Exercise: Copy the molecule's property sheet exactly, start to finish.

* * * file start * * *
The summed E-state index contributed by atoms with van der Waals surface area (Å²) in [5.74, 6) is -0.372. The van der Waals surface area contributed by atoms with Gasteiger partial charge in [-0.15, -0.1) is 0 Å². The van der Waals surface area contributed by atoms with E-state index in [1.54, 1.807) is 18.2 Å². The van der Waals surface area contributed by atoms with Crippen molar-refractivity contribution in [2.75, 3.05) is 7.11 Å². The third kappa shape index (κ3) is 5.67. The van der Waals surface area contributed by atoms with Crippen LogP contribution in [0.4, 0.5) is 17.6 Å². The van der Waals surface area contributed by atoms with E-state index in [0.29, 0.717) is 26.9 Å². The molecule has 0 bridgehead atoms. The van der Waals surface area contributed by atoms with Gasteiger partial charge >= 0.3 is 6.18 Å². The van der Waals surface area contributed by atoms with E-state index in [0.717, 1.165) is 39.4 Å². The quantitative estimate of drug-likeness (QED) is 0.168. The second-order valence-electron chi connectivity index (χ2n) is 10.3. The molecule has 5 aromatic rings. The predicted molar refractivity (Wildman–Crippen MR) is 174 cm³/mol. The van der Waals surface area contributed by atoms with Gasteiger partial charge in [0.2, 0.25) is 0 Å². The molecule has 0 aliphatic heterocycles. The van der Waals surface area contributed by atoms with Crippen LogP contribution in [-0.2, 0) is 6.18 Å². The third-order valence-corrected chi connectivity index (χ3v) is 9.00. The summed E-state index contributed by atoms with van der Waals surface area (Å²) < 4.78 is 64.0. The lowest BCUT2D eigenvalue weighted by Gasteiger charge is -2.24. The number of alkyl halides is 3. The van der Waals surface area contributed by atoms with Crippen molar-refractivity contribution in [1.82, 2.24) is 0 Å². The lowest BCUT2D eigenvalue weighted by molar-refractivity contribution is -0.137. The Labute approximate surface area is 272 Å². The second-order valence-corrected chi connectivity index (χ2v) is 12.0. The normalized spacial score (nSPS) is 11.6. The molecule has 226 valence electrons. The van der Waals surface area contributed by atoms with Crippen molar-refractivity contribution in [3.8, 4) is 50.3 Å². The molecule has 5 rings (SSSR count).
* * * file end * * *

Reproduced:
The summed E-state index contributed by atoms with van der Waals surface area (Å²) in [5.74, 6) is -0.372. The van der Waals surface area contributed by atoms with Gasteiger partial charge in [-0.15, -0.1) is 0 Å². The van der Waals surface area contributed by atoms with E-state index in [1.54, 1.807) is 18.2 Å². The van der Waals surface area contributed by atoms with Crippen molar-refractivity contribution in [2.75, 3.05) is 7.11 Å². The third kappa shape index (κ3) is 5.67. The van der Waals surface area contributed by atoms with Crippen LogP contribution in [0.4, 0.5) is 17.6 Å². The van der Waals surface area contributed by atoms with E-state index in [0.29, 0.717) is 26.9 Å². The molecule has 0 bridgehead atoms. The van der Waals surface area contributed by atoms with Gasteiger partial charge >= 0.3 is 6.18 Å². The van der Waals surface area contributed by atoms with E-state index in [0.717, 1.165) is 39.4 Å². The quantitative estimate of drug-likeness (QED) is 0.168. The second-order valence-electron chi connectivity index (χ2n) is 10.3. The molecule has 5 aromatic rings. The predicted molar refractivity (Wildman–Crippen MR) is 174 cm³/mol. The van der Waals surface area contributed by atoms with Gasteiger partial charge in [0.2, 0.25) is 0 Å². The molecule has 0 aliphatic heterocycles. The van der Waals surface area contributed by atoms with Crippen LogP contribution in [-0.2, 0) is 6.18 Å². The third-order valence-corrected chi connectivity index (χ3v) is 9.00. The summed E-state index contributed by atoms with van der Waals surface area (Å²) < 4.78 is 64.0. The lowest BCUT2D eigenvalue weighted by Gasteiger charge is -2.24. The number of alkyl halides is 3. The van der Waals surface area contributed by atoms with Crippen molar-refractivity contribution in [1.82, 2.24) is 0 Å². The lowest BCUT2D eigenvalue weighted by molar-refractivity contribution is -0.137. The Labute approximate surface area is 272 Å². The second-order valence-corrected chi connectivity index (χ2v) is 12.0. The normalized spacial score (nSPS) is 11.6. The molecule has 226 valence electrons. The van der Waals surface area contributed by atoms with Crippen molar-refractivity contribution in [3.8, 4) is 50.3 Å². The molecule has 5 rings (SSSR count).